Billion Year-old Stones
As one of her Storytelling Tools, Cyndera Quackenbush utilizes a collection of rare stones she inherited from her father. They were found in Death Valley in 1975 by Jim Quackenbush and his friend Peter Spoeker. They are dated by geologists at Stanford to be 1.7 billion years-old. Minerals in the rock oxidized to form naturally-occurring images. Jim Quackenbush worked for over twenty years with powerful diamond saws to create a collection of masterpieces.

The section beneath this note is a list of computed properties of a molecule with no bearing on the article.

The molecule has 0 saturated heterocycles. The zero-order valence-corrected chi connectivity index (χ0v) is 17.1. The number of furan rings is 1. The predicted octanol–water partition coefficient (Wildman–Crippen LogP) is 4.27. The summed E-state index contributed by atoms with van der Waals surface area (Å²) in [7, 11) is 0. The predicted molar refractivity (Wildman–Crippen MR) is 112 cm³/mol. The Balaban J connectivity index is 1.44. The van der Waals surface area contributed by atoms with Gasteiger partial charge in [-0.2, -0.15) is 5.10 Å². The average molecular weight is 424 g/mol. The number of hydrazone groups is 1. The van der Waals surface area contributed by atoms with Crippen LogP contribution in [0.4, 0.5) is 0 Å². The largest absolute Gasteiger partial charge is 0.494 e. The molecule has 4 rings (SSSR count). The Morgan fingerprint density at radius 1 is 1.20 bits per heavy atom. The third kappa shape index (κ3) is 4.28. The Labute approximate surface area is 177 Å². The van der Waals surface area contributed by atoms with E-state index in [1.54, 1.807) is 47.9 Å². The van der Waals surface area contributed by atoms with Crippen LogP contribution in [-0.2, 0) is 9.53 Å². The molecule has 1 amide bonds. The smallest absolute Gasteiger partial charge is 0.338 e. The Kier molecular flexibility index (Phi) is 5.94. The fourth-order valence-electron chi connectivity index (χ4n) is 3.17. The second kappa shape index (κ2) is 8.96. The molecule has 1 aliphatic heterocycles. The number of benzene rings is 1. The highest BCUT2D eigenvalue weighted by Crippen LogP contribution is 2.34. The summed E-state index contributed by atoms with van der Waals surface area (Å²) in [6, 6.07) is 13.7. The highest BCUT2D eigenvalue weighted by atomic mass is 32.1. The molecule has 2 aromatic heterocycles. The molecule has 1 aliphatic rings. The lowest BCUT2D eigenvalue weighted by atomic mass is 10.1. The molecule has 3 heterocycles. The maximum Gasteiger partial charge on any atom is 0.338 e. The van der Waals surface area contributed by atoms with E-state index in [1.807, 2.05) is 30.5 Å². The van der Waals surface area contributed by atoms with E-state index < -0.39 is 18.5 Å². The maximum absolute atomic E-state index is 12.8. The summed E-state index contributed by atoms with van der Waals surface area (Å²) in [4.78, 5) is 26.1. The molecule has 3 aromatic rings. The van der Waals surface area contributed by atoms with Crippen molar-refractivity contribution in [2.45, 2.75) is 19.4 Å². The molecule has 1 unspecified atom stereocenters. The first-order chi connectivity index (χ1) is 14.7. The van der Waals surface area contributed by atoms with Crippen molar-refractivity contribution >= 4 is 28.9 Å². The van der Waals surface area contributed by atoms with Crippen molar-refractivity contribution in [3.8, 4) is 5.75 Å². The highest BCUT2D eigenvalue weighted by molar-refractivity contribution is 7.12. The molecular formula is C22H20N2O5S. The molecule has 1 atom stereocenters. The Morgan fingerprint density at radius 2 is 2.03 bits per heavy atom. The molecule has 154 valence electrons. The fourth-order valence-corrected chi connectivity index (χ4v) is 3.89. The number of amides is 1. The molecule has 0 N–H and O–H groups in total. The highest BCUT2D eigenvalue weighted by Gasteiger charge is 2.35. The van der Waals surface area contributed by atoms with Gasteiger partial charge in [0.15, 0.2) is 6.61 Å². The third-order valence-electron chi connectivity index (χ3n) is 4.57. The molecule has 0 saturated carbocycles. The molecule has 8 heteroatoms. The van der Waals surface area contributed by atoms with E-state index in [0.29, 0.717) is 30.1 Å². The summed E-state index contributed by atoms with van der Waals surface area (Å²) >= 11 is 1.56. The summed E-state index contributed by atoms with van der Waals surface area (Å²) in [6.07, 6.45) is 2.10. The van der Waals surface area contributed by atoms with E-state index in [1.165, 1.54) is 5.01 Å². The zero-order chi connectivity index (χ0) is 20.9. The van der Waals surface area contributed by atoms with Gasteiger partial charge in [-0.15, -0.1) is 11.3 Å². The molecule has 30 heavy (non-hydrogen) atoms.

Jim Quackenbush and the stones were featured on Ripley’s Believe or Not in 1984, and brought to schools throughout Southern California in a hands-on educational event.
The collection consists of 175 Masterpieces in themed displays. The inheritance also includes raw rock that can no longer be accessed from Death Valley.
Some names of the displays: Wildlife Collection, Myth and Magic, Man and Woman, Letters of the Alphabet, Mysterious Wonders in Stone, Evolution of Flight, Native American Country, Masterpieces of Nature, In Times of War, Forces of Nature, Dante’s World, Of History and Religion.